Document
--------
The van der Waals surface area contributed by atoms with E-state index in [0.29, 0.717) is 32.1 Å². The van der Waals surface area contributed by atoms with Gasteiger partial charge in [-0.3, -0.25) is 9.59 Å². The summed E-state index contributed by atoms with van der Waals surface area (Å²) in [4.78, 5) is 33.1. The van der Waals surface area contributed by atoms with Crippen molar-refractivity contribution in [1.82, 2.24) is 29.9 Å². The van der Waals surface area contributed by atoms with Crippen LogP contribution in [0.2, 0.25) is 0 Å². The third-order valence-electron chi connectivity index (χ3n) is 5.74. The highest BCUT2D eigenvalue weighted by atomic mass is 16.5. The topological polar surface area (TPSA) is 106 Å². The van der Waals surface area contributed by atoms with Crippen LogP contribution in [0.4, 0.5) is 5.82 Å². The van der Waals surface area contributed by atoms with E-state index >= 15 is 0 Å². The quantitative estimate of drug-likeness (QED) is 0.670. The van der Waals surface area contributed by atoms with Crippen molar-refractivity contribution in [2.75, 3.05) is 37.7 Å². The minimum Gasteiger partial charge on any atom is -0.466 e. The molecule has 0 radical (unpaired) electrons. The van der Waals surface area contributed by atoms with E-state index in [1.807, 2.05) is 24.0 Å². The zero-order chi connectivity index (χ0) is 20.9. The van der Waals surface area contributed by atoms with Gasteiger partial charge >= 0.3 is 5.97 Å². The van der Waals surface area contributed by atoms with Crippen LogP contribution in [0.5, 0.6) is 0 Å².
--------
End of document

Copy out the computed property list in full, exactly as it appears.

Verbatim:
The van der Waals surface area contributed by atoms with E-state index in [0.29, 0.717) is 32.1 Å². The van der Waals surface area contributed by atoms with Gasteiger partial charge in [-0.3, -0.25) is 9.59 Å². The summed E-state index contributed by atoms with van der Waals surface area (Å²) in [4.78, 5) is 33.1. The van der Waals surface area contributed by atoms with Crippen molar-refractivity contribution in [1.82, 2.24) is 29.9 Å². The van der Waals surface area contributed by atoms with Crippen LogP contribution in [0.2, 0.25) is 0 Å². The third-order valence-electron chi connectivity index (χ3n) is 5.74. The highest BCUT2D eigenvalue weighted by atomic mass is 16.5. The topological polar surface area (TPSA) is 106 Å². The van der Waals surface area contributed by atoms with Crippen LogP contribution in [0.4, 0.5) is 5.82 Å². The van der Waals surface area contributed by atoms with E-state index >= 15 is 0 Å². The quantitative estimate of drug-likeness (QED) is 0.670. The van der Waals surface area contributed by atoms with Crippen molar-refractivity contribution in [2.75, 3.05) is 37.7 Å². The minimum Gasteiger partial charge on any atom is -0.466 e. The molecule has 0 radical (unpaired) electrons. The van der Waals surface area contributed by atoms with E-state index in [1.807, 2.05) is 24.0 Å². The zero-order chi connectivity index (χ0) is 20.9. The van der Waals surface area contributed by atoms with Gasteiger partial charge >= 0.3 is 5.97 Å². The van der Waals surface area contributed by atoms with Crippen LogP contribution in [0.5, 0.6) is 0 Å².